The stage was dark as Edge Kingsland played their songs.

The screen towered behind them, flooding the venue with black-and-white flashes of ocean and clouds, ferries and waves.

Hope is not a rumour
Heaven is not a mile away
It’s as close as the blood within my veins
Steady as Your stand sure name

Of course, I forget all that.

I’m good at remembering all the other details, even though it was six months ago. The taste of pita bread with ham from my cooler, the  crunch of gravel roads around the Mystery Creek complex, the pouring rain soaking through my cardigan when John Mark McMillan sang How He Loves on MainStage. All at Parachute, an annual Christian music festival held for three days just outside Hamilton, New Zealand at the end of January. 

I mean, yes, I remember that particular afternoon. I can still feel the cool cement under bare feet in the auditorium where Edge Kingsland played. I don’t forget that I was there. I don’t forget belting out “Keep on leading me on!” along with them. Some of my family went to their church in located in a hilly suburb in Auckland, and I’d been their a handful of times, too. It wasn’t like they were playing and I wouldn’t see them again, like Gungor, or Kye Kye. But of course when the Holy Spirit is involved (as He usually is at Christian music festivals), somehow names clatter on the concrete and only what is steadfast remains with all of them.

I didn’t really understand, in January, that I have been acting like heaven is a mile away. I mean, yeah, a mile is not that far away. We talk kilometers here in New Zealand but I did grow up with miles (which I only got once I learned to drive). But even now, I can estimate that Countdown is about a mile away– if I want to get milk tomorrow it won’t take too long on foot. I’ll get there. It’ll be fine. Wait, Jesus, you’re saying that heaven is right here? That, in a sense, I can ask for it and somehow the light-green topped bottle will just appear in my fridge? No, no, that’s not true. You’re not all as close as that. And I just bumble along like running the cross country race at “average” speed and my friends have finished before me.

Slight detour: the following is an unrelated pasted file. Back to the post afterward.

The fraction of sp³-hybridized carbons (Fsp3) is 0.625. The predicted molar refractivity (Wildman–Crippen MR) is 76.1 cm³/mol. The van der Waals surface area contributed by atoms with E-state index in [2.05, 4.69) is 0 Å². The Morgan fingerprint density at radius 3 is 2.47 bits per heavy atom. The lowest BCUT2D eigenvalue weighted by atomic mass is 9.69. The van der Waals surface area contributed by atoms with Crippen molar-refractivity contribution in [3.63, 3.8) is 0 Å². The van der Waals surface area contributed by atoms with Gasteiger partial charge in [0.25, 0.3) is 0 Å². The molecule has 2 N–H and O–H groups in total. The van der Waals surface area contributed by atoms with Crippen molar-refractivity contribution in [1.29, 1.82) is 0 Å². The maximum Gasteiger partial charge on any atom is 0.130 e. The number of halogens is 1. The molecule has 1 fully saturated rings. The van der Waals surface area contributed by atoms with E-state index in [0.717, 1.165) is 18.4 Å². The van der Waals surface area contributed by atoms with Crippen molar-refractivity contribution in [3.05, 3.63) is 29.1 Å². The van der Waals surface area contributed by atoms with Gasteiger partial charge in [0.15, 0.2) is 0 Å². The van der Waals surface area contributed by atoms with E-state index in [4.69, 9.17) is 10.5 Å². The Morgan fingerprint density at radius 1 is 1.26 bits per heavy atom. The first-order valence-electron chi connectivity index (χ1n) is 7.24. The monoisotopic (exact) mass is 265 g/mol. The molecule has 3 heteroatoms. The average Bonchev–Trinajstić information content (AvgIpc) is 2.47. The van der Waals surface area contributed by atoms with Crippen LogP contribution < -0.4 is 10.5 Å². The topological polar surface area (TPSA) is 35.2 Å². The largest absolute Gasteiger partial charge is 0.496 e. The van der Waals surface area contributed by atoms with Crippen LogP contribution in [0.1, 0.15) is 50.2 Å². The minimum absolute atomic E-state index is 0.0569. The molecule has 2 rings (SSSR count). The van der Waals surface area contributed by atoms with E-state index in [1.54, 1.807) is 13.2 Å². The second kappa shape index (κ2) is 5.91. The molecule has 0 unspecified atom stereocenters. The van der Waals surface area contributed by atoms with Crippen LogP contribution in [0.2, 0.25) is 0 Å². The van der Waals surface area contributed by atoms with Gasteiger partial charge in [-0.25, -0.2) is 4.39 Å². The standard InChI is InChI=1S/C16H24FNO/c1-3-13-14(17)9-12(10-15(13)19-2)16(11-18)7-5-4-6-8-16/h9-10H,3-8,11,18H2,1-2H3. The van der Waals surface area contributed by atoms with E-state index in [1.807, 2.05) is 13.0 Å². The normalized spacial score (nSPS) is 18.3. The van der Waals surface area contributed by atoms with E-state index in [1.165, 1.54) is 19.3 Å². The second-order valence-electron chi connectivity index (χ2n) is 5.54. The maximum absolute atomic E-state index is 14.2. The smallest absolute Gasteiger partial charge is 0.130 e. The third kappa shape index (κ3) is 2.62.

Hah. “My friends have finished before me”.

Oh, Kayla, what do you know about where you are on your journey? What do you know about the relativity of distance?

Very little, I see, even though I grew up traipsing the globe, sprouting in a crack between two countries. Very little, although I spend an evening in front of a screen talking to people who hundreds upon hundreds of miles away, my heart wounded and overjoyed by them just as if they were the blood in my veins.

Very little. 

I didn’t really understand, then, that I have been treating hope like a rumour. There’s better things ahead? Hah, no. I’ve been walking with God closely for five years or more and he’s guided me in a certain way then so come on, He has to do that now, because what could be better than that? There’s better things ahead? Come on, don’t you remember Australia, or life in Hawaii, don’t you remember Kona, don’t you remember what it felt like to be in the same room as all of your siblings? You really think life can get better than what beauty you had before? And it all just rattles around like that rumor in high school that the cute boy likes you but you know it’s not true.

Hah. “It’s not true”.

What does my worldly self know about truth? What does my pessimistic fear know about the wisdom of hope? 

Very little, I realize.

Hallelujah that He uses Facebook– that oh-so-near-and-far device– to remind me of how He wants to turn my very littles into a deep, delved understanding

Hope is not a rumour
Heaven is not a mile away
It’s as close as the blood within my veins
Steady as Your stand sure name

My brother Daniel shared the newly-recorded song, and I heard the echoes of a long-lost memory, even though six months is not really that long ago. I scrambled to my old black journal and found “hope is not a rumour” scribbled underneath ‘Edge Kingsland’ that Saturday… along with one more thing:

Stand sure name. 

The stage was dark, launching me to focus on something deeper, at least for a moment.

The screen flooded the venue with ocean and clouds, ferries and waves, and words.

Stand sure name. 

And I now finally remember, remember the truth.

He’s my only Constant. 

But what’s more,

He’s only going to get nearer, 
and better. 

(Take a moment, stop, breathe, then listen. 
I pray the Holy Spirit would reveal what He wants you to remember.

He’s good like that.)

Photos: Waihi Beach & Orokawa Bay, Bay of Plenty, New Zealand. April 2013